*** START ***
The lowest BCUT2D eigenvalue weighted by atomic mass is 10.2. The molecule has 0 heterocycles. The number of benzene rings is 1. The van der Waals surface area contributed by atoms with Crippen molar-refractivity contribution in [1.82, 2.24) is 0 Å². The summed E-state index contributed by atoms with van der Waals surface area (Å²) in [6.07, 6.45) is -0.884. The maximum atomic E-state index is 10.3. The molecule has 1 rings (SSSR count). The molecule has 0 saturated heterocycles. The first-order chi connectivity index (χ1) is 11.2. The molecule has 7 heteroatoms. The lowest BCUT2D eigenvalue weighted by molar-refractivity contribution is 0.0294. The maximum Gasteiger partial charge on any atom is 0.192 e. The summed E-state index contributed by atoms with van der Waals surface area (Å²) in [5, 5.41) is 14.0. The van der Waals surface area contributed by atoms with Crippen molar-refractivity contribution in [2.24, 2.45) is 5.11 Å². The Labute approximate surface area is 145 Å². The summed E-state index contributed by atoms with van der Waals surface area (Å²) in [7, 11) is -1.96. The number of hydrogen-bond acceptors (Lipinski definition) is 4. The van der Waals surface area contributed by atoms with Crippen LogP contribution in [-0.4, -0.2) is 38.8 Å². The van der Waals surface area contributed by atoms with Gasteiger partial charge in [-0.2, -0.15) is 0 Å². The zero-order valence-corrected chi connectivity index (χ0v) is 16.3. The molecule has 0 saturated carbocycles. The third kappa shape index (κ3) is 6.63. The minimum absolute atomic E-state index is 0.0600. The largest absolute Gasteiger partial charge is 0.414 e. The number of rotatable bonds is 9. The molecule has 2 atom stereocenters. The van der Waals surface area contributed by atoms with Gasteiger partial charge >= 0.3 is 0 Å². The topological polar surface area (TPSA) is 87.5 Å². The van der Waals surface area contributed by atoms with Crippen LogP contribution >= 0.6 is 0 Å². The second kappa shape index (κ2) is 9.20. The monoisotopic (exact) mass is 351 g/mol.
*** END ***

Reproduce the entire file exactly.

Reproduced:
The lowest BCUT2D eigenvalue weighted by atomic mass is 10.2. The molecule has 0 heterocycles. The number of benzene rings is 1. The van der Waals surface area contributed by atoms with Crippen molar-refractivity contribution in [1.82, 2.24) is 0 Å². The summed E-state index contributed by atoms with van der Waals surface area (Å²) in [6.07, 6.45) is -0.884. The maximum atomic E-state index is 10.3. The molecule has 1 rings (SSSR count). The molecule has 0 saturated heterocycles. The first-order chi connectivity index (χ1) is 11.2. The molecule has 7 heteroatoms. The lowest BCUT2D eigenvalue weighted by molar-refractivity contribution is 0.0294. The maximum Gasteiger partial charge on any atom is 0.192 e. The summed E-state index contributed by atoms with van der Waals surface area (Å²) in [5, 5.41) is 14.0. The van der Waals surface area contributed by atoms with Crippen molar-refractivity contribution in [2.24, 2.45) is 5.11 Å². The Labute approximate surface area is 145 Å². The summed E-state index contributed by atoms with van der Waals surface area (Å²) in [7, 11) is -1.96. The number of hydrogen-bond acceptors (Lipinski definition) is 4. The van der Waals surface area contributed by atoms with Crippen LogP contribution in [-0.4, -0.2) is 38.8 Å². The van der Waals surface area contributed by atoms with Gasteiger partial charge in [-0.2, -0.15) is 0 Å². The zero-order valence-corrected chi connectivity index (χ0v) is 16.3. The molecule has 0 saturated carbocycles. The third kappa shape index (κ3) is 6.63. The minimum absolute atomic E-state index is 0.0600. The largest absolute Gasteiger partial charge is 0.414 e. The number of rotatable bonds is 9. The molecule has 2 atom stereocenters. The van der Waals surface area contributed by atoms with Gasteiger partial charge >= 0.3 is 0 Å². The topological polar surface area (TPSA) is 87.5 Å². The van der Waals surface area contributed by atoms with Crippen LogP contribution >= 0.6 is 0 Å². The second kappa shape index (κ2) is 9.20. The monoisotopic (exact) mass is 351 g/mol.